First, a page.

A further decline in living standards is to be expected through the imposition of the association agreement. It obligates the Republic of Moldova to open up previously protected industries to foreign competition and to eliminate subsidies for energy and transport. In Ukraine, the agreement has already led to a sharp increase in gas prices. In addition, the country is to reduce the size of the public service, which will drive up unemployment further.
The Moldovan government is using the agreement to impose social attacks on the population and to deepen its ties with the EU. Prime Minister Iruie Leanca declared that Russia was solely responsible for the current conflict. By contrast, he praised Germany’s key role in the integration into the EU.
Moldova’s parliamentary speaker Igor Corman met last Friday in Chisinau with an EU parliamentary delegation led by Manfred Weber, chairman of the European Peoples Party parliamentary fraction. The talks were concerned with closer cooperation and the overcoming of the country’s dependence on Russia. German Chancellor Angela Merkel has promised the former Soviet republic additional EU assistance in order to cope with Russian economic sanctions.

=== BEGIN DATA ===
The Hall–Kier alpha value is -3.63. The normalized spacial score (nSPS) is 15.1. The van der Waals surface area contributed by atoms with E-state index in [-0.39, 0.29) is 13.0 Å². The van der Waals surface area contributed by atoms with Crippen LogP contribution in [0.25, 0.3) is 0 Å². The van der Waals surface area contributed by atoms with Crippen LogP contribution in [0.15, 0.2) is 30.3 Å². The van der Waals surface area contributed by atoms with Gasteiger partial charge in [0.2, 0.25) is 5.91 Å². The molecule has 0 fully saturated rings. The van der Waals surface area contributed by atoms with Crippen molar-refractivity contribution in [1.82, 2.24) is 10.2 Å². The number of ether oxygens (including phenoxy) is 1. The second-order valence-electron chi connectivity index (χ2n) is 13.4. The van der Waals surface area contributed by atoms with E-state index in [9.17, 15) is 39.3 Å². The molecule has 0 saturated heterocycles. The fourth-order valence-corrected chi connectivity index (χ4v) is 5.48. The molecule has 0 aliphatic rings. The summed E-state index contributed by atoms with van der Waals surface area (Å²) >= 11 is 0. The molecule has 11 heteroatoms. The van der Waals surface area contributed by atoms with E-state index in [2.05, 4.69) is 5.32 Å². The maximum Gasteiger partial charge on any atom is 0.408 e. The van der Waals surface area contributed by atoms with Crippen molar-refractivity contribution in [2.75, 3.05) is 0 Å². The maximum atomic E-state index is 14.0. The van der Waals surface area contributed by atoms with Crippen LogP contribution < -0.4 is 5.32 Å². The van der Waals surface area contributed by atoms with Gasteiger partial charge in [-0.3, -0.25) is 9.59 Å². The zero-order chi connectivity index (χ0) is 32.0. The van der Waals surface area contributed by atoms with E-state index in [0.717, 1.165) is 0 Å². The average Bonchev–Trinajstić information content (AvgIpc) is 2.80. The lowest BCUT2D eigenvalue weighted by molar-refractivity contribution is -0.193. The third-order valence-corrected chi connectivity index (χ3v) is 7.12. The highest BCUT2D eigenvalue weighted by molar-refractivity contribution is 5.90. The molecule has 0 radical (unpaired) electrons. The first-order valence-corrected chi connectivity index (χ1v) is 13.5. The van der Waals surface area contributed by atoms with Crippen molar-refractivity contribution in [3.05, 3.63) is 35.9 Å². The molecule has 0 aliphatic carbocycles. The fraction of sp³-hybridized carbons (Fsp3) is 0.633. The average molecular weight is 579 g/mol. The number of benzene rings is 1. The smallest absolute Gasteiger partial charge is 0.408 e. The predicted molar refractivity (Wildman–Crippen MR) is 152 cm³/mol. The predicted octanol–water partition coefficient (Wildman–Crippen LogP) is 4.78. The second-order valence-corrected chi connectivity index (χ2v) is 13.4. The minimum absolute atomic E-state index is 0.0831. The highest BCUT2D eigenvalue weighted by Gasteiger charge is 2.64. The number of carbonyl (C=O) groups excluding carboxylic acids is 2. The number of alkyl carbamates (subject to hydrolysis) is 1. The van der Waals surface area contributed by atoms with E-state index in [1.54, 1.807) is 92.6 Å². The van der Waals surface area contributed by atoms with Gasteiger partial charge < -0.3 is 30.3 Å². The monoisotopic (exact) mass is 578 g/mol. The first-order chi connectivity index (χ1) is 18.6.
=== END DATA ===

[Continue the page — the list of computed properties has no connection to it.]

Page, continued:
Elmar Brok, chairman of the foreign affairs committee in the European parliament, spoke out in favour of binding the country more closely to the EU, and noted that while Moldova was a small country, it was strategically important for the EU.
The same applies to the US. On 23 July, the US Senate unanimously passed a resolution to improve relations with Moldova. The resolution also contained an appeal to the EU to strengthen its economic and political ties with the country.
The aim of the EU and US is to transform Moldova into a source of cheap labour for their own corporations. Average wages at present are just €100 per month. Just as in Ukraine and Georgia, the conditions in the European country with the lowest GDP per head of population are to be used to reduce wage levels across the entire continent.
But above all, Russian influence is to be pushed back. In the process, the imperialist powers are reckoning with the prospect of a civil war as in Ukraine. The US Senate resolution included barely veiled threats against Russia not to increase economic pressure on Moldova and to avoid support for any separatist movement on Moldovan territory.